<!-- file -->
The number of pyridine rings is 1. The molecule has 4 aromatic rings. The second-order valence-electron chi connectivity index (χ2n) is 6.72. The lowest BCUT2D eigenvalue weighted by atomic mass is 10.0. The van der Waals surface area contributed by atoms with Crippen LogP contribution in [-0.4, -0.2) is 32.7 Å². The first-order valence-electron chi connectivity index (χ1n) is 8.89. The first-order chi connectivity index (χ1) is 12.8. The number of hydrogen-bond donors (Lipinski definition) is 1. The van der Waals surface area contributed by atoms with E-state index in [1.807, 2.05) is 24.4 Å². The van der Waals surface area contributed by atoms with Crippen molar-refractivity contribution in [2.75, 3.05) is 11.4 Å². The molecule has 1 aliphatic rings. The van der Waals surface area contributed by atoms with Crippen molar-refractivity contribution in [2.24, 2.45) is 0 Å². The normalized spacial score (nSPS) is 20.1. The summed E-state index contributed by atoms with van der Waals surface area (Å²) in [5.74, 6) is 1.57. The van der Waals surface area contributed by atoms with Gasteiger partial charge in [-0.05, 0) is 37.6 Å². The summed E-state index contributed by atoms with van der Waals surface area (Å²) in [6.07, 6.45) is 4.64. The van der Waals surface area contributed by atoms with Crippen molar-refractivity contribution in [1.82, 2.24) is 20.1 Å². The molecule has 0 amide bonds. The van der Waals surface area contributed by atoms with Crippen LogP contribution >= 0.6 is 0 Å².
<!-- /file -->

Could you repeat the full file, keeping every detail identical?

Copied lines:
The number of pyridine rings is 1. The molecule has 4 aromatic rings. The second-order valence-electron chi connectivity index (χ2n) is 6.72. The lowest BCUT2D eigenvalue weighted by atomic mass is 10.0. The van der Waals surface area contributed by atoms with Crippen LogP contribution in [-0.4, -0.2) is 32.7 Å². The first-order valence-electron chi connectivity index (χ1n) is 8.89. The first-order chi connectivity index (χ1) is 12.8. The number of hydrogen-bond donors (Lipinski definition) is 1. The van der Waals surface area contributed by atoms with E-state index in [1.807, 2.05) is 24.4 Å². The van der Waals surface area contributed by atoms with Crippen molar-refractivity contribution in [2.75, 3.05) is 11.4 Å². The molecule has 1 aliphatic rings. The van der Waals surface area contributed by atoms with Crippen molar-refractivity contribution in [2.24, 2.45) is 0 Å². The normalized spacial score (nSPS) is 20.1. The summed E-state index contributed by atoms with van der Waals surface area (Å²) in [5.74, 6) is 1.57. The van der Waals surface area contributed by atoms with Gasteiger partial charge in [-0.05, 0) is 37.6 Å². The summed E-state index contributed by atoms with van der Waals surface area (Å²) in [6.07, 6.45) is 4.64. The van der Waals surface area contributed by atoms with Crippen molar-refractivity contribution in [1.82, 2.24) is 20.1 Å². The molecule has 0 amide bonds. The van der Waals surface area contributed by atoms with Crippen LogP contribution >= 0.6 is 0 Å².